More than 25 years after the killing of Tupac Shakur became a defining tragedy in hip-hop, a self-described gang member who has repeatedly proclaimed that he participated in the drive-by shooting was indicted on a murder charge, Las Vegas prosecutors said on Friday, reviving a blockbuster investigation that had long stalled.
The man, Duane Keith Davis, has said in interviews and a memoir that he was in the front passenger seat of the white Cadillac that pulled up near the vehicle holding Mr. Shakur after a 1996 prizefight between Mike Tyson and Bruce Seldon in Las Vegas.
The 25-year-old rapper was shot four times and died in a hospital less than a week later.
A grand jury in Clark County indicted Mr. Davis on one count of murder with use of a deadly weapon, plus a gang enhancement, a prosecutor said in court on Friday. Mr. Davis, whose arrest was earlier reported by The Associated Press, is in custody without bail.
Despite plentiful speculation, evidence and reporting across nearly three decades, no charges had ever been filed in the shooting of Mr. Shakur, who was one of the most popular artists of the 1990s, with tracks that brought poetic gravitas to confrontational gangster rap. But talk of the case was revived in July, when the Las Vegas police executed a search warrant at a home in Henderson, Nev., connected to Mr. Davis.
Marc DiGiacomo, a chief deputy district attorney in Clark County, said in court on Friday that Mr. Davis was the “on-ground, on-site commander” who “ordered the death” of Mr. Shakur and the attempted murder of Marion Knight, the rap mogul known as Suge, who was driving the car holding the rapper.
It was not immediately clear whether Mr. Davis had a lawyer.
In his 2019 memoir, Mr. Davis, who goes by the name Keffe D, recounted a gang dispute that escalated after Mr. Shakur and his associates beat up Mr. Davis’s nephew, Orlando Anderson, following the boxing match at the MGM Grand hotel.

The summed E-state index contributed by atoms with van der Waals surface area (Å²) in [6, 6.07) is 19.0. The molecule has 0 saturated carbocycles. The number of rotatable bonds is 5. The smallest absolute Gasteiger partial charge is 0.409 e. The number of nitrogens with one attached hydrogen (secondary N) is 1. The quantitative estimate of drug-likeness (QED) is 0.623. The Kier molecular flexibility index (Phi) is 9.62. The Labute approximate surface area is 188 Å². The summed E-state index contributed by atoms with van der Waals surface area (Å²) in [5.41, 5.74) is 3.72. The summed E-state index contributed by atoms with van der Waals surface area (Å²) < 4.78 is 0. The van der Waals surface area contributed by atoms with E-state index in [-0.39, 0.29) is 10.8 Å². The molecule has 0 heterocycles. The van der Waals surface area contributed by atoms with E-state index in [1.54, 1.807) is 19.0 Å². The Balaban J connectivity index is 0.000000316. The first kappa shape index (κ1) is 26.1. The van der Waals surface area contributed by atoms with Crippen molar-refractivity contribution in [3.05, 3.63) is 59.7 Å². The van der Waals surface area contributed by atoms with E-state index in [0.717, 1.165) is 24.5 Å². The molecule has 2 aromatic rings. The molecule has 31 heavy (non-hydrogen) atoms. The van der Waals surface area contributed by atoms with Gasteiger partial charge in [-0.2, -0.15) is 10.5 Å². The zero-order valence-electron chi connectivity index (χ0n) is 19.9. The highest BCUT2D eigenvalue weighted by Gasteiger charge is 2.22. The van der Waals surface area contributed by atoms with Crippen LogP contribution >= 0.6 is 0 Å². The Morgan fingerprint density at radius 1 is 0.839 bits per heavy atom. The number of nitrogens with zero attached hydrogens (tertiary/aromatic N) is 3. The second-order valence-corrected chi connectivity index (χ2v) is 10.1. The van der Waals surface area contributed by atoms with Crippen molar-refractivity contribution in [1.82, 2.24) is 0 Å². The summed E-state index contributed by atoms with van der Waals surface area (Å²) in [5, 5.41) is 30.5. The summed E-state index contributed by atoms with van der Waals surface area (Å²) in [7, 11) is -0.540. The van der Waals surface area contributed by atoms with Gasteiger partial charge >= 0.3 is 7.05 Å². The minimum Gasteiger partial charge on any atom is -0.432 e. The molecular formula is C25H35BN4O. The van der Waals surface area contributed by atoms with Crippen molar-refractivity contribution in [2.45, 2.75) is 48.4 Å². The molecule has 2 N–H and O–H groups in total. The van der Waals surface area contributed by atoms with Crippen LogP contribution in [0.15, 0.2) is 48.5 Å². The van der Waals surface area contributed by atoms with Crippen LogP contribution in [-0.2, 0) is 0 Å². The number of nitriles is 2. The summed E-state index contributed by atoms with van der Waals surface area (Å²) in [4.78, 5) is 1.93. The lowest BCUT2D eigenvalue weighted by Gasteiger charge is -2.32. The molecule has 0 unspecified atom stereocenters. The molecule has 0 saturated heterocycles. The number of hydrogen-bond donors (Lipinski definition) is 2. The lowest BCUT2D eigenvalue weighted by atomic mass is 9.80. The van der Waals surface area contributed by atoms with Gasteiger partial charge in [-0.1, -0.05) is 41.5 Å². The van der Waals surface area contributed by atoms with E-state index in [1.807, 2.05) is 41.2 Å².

“Them jumping on my nephew gave us the ultimate green light to do something,” Mr. Davis said in the memoir, “Compton Street Legend.” “Tupac chose the wrong game to play.”
According to a copy of the indictment filed in Clark County District Court, prosecutors accused Mr. Davis of obtaining a gun “for the purpose of seeking retribution against” Mr. Shakur and Mr. Knight, and of handing off the weapon either to his nephew or someone else in the Cadillac with “the intent that this crime be committed.” Mr. Davis is the only person in the car who is still alive.
Mr. DiGiacomo acknowledged in court that the broad outlines of what had occurred that night were known to the police as far back as 1996.
“What was lacking was admissible evidence to establish this chain of events,” the prosecutor said, noting that Mr. Davis then began to describe his role publicly. “He admitted within that book that he did acquire the firearm with the intent to go hunt down Mr. Shakur and Mr. Knight.”
At a news conference on Friday, the Las Vegas police confirmed that Mr. Davis’s own words reinvigorated their case, starting with a television appearance he made in 2018. “We knew at this time that this was likely our last time to take a run at this case,” Lt. Jason Johansson of the Las Vegas Metropolitan Police Department said.
Mr. Davis had avoided directly naming the person who opened fire in recent interviews. But in a taped confession released by a former Los Angeles Police Department detective who investigated Mr. Shakur’s murder, Mr. Davis told the police that it had been Mr. Anderson, his nephew, who was known as Baby Lane.
Mr. Anderson was questioned by officers investigating Mr. Shakur’s death but was killed in a shooting in 1998.